Yes, spring things are bustling and Bob Danley at the KLYQ Bitterroot Outdoor Journal has been glimpsing the changes - from the ground level up. He has noticed that the western Montana mosses have greened up with their reproductive spores already forming. He notes that there are almost 600 moss species in the Pacific Northwest. If they don't have water, they don't green up. You can find them on rocks, living and dead wood and in the soil. Meanwhile, at about ground level are the butterflies. Bob saw five species on Deer Creek Road up Pattee Canyon near Missoula. (See photo below of various butterflies) The Mourning Cloak butterfly, as an example, likes the muddy water for some nourishment, so you can see them along those muddy backcountry roads. You'll have better luck on sunny days with temperatures above 50.

And, up in the air, there's always something going on. The Osprey have arrived all over, including the Metcalf National Wildlife Refuge northeast of Stevensville. The Canada Geese have selected their nests and also arriving daily are Ruddy Ducks, Fox Sparrows and Warblers of all types. Sand Hill Cranes are being spotted in the air and at the refuge. Weatherwise, the rainshowers have been sliding through, with even more snow in the mountains. The Bitterroot Outdoor Journal is heard Thursdays on KLYQ 1240 AM and online at klyq.com.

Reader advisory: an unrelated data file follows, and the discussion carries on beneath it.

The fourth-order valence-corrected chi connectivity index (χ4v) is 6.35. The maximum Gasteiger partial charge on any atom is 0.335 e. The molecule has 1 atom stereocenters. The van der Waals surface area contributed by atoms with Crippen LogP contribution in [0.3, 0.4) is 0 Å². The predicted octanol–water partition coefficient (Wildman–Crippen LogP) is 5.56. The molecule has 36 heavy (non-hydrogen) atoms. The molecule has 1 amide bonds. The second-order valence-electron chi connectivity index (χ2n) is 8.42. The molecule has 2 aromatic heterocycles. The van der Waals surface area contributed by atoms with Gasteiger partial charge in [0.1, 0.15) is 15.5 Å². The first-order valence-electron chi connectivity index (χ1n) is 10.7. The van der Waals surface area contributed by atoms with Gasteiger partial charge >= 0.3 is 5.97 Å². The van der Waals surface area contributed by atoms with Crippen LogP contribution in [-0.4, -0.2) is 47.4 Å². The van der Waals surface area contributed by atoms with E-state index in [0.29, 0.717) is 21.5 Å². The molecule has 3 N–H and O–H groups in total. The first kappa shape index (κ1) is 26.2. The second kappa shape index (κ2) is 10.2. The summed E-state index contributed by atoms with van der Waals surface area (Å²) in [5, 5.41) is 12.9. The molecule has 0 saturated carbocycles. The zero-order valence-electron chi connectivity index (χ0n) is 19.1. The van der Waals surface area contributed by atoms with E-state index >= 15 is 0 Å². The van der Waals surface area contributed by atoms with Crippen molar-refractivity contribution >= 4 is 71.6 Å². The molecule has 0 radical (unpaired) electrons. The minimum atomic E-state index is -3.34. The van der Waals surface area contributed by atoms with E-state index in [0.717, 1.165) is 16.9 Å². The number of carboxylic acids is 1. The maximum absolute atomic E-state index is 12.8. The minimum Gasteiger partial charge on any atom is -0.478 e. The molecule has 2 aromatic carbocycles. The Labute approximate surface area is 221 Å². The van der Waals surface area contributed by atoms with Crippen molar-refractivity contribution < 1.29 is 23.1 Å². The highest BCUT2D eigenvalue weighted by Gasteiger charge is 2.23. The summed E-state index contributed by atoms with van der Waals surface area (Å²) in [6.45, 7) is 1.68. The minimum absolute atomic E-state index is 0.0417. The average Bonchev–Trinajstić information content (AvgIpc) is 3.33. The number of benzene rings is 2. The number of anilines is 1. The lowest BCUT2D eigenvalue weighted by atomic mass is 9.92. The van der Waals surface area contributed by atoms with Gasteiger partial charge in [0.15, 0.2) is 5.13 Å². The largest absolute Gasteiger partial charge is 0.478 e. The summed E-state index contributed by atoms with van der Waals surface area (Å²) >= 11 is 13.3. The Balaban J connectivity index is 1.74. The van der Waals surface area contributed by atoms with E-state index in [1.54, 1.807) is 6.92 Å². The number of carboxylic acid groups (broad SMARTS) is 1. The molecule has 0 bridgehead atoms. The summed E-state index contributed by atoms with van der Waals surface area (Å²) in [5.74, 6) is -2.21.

Butterflies in April in Western Montana. (Bob Danley Photo)